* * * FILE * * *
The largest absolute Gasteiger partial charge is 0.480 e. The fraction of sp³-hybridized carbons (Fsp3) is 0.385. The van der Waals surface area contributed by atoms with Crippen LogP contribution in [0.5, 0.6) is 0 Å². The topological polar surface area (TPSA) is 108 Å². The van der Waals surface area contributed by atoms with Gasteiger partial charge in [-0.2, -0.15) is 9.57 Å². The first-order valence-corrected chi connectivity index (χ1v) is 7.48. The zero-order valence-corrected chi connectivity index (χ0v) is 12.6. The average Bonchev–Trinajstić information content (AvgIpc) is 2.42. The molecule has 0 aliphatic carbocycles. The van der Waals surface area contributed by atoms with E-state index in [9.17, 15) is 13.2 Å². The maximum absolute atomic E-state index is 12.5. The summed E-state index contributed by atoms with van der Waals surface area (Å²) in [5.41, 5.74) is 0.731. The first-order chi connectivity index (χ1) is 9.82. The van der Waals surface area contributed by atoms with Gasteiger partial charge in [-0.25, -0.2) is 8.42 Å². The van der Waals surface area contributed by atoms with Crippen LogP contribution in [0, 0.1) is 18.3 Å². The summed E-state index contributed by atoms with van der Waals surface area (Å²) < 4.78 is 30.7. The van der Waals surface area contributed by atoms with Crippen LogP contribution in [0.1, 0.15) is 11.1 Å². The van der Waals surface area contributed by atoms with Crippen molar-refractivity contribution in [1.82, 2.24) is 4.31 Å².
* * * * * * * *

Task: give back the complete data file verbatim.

The largest absolute Gasteiger partial charge is 0.480 e. The fraction of sp³-hybridized carbons (Fsp3) is 0.385. The van der Waals surface area contributed by atoms with Crippen LogP contribution in [0.5, 0.6) is 0 Å². The topological polar surface area (TPSA) is 108 Å². The van der Waals surface area contributed by atoms with Gasteiger partial charge in [-0.2, -0.15) is 9.57 Å². The first-order valence-corrected chi connectivity index (χ1v) is 7.48. The zero-order valence-corrected chi connectivity index (χ0v) is 12.6. The average Bonchev–Trinajstić information content (AvgIpc) is 2.42. The molecule has 0 aliphatic carbocycles. The van der Waals surface area contributed by atoms with E-state index in [9.17, 15) is 13.2 Å². The maximum absolute atomic E-state index is 12.5. The summed E-state index contributed by atoms with van der Waals surface area (Å²) in [5.41, 5.74) is 0.731. The first-order chi connectivity index (χ1) is 9.82. The van der Waals surface area contributed by atoms with Gasteiger partial charge in [-0.25, -0.2) is 8.42 Å². The van der Waals surface area contributed by atoms with Crippen LogP contribution in [0, 0.1) is 18.3 Å². The summed E-state index contributed by atoms with van der Waals surface area (Å²) < 4.78 is 30.7. The van der Waals surface area contributed by atoms with Crippen LogP contribution in [0.1, 0.15) is 11.1 Å². The van der Waals surface area contributed by atoms with Crippen molar-refractivity contribution in [1.82, 2.24) is 4.31 Å².